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It Costs More To Do Nothing

If you have taken a drive in Albuquerque lately, it might seem to you that there are panhandlers at every major intersection asking for some kind of support. Homelessness is a national epidemic that, to try to curb, requires more attention from our elected officials. To deny the issue the attention that it requires (as well as the attention these people deserve) is not only turning our backs on those most in need of our assistance, but it also adds a terrible strain to our local economy and public services.

In a 2019 report provided to Housing and Urban Development (HUD) by Continuums of Care, and accessible through the United States Interagency Council on Homelessness website, New Mexico had an estimated 3,241 people experiencing homelessness on any given day. Of that, 246 were family households, 257 were veterans, 216 were unaccompanied young adults ages 18 to 24, and 1,455 were individuals experiencing chronic homelessness. Further still, according to the U.S. Department of Education, in the 2017 to 2018 school year, an estimated 10,683 public school students experienced some form of homelessness. HUD identifies four separate categories of homelessness with a simplified definition of Category 1 “Literally Homeless” being “an individual or family who lacks a fixed, regular, and adequate nighttime residence.” Fortunately, there are organizations within city municipalities that are using their limited resources to provide assistance where they can.

One such organization, Heading Home, which started in February of 2011 as a part of the city’s plan to tackle the issue of homelessness, envisions “the experiences of homelessness as rare, short-lived, and non-recurring.” The number of chronically homeless in Albuquerque has decreased by 80 percent since the program’s inception. The organization’s program has also alleviated costs for local hospitals and emergency aid workers by decreasing the utilization of these services through access to housing and various forms of healthcare assistance. The benefit of providing access to housing and services such as these has a tangible economic ripple effect. According to an independent study referenced in the Heading Home 2020 annual report, it is 31.6 percent cheaper to house the homeless than to leave them on the street. Additionally, the report states that jail costs decreased by 96 percent—which translates into a savings of about $43,000 per person. Between its various assistance programs, Heading Home boasts having saved New Mexico taxpayers over $6 million since 2011.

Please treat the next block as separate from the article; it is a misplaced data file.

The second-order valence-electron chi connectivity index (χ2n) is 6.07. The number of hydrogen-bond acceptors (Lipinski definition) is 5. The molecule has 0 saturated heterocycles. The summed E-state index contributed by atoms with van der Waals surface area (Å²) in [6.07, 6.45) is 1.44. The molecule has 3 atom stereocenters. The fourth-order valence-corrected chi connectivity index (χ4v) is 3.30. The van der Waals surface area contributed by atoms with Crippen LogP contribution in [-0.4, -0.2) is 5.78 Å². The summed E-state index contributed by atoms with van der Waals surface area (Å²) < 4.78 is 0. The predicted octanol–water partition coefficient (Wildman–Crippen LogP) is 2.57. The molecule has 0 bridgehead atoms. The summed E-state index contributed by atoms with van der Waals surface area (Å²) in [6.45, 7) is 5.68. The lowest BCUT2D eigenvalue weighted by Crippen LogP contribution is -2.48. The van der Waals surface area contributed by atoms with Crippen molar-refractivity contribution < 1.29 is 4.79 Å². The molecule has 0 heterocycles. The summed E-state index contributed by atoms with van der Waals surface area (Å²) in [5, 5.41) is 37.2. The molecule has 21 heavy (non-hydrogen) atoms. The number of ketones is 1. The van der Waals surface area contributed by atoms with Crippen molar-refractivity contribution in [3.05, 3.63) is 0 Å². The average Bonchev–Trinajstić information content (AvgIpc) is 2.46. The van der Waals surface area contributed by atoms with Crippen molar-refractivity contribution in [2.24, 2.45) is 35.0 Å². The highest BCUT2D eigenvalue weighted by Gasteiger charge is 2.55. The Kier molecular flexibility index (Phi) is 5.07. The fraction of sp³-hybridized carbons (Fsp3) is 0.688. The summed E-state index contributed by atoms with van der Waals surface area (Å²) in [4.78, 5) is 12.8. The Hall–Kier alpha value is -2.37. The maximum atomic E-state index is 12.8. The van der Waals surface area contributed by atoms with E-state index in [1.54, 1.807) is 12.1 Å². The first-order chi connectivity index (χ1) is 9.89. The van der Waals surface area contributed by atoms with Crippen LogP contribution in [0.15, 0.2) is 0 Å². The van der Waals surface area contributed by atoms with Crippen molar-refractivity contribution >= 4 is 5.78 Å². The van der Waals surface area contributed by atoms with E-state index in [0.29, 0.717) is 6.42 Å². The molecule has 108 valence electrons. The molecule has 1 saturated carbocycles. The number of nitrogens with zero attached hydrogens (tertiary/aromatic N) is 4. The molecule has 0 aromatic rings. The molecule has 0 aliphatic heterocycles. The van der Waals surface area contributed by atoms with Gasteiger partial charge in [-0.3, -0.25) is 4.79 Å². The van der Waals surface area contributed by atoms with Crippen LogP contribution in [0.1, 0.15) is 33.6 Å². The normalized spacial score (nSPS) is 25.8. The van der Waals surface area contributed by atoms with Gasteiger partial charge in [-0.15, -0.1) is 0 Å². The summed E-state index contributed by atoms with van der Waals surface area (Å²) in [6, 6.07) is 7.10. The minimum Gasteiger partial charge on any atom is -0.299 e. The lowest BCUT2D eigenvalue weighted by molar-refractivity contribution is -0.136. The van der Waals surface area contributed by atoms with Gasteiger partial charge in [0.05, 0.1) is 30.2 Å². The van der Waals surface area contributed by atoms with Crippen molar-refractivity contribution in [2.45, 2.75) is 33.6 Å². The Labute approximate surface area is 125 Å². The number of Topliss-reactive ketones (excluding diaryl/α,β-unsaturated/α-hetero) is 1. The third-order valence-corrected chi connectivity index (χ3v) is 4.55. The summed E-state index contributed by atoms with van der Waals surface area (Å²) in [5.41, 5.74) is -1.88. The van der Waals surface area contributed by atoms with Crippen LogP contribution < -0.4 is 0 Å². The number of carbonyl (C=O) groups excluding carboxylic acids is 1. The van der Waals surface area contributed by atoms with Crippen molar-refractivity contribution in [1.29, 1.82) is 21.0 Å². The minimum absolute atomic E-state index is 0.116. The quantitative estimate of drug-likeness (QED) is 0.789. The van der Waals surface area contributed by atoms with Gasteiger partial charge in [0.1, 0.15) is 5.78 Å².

In an analysis provided by the New Mexico Coalition to End Homelessness, the people who classify as chronically homeless are high utilizers of crisis services such as ambulances, emergency departments, hospital inpatient services, psychiatric services, jails and shelters. Providing permanent supportive housing assistance can substantially reduce the use of these services among homeless people. The analysis references a 2009 study in Los Angeles that found the public cost of a homeless person was $2,897 per month, while the cost for a resident in supportive housing was $605 per month. The largest part of these savings came from reduced healthcare utilizations by the resident in the supportive and transitional housing program. A study by the UNM Institute for Social Research, and commissioned by the City of Albuquerque Department of Family and Community Services, analyzed the cost benefit of Albuquerque’s Heading Home Initiative. The study followed 95 Heading Home participants over a two-to three-year period in order to identify the costs and savings associated with the program through the use of various social and behavioral services. The findings identified that a participant in the program cost about 15 percent less (about $14,700 per person) than before entering the program. The team at the New Mexico Coalition to End Homelessness believes through its analysis that the homelessness issue in New Mexico can be all but resolved with an investment of about $61.3 million per year over two years, as well as a one-time investment of $48 million to provide these types of assistance programs to people who qualify. This may sound like a large amount initially; but considering the strain on public resources and emergency health services, the long-term benefits could be worth the investment. There is an old saying in medicine that an ounce of prevention is worth a pound of cure. Seems about right. [ ]

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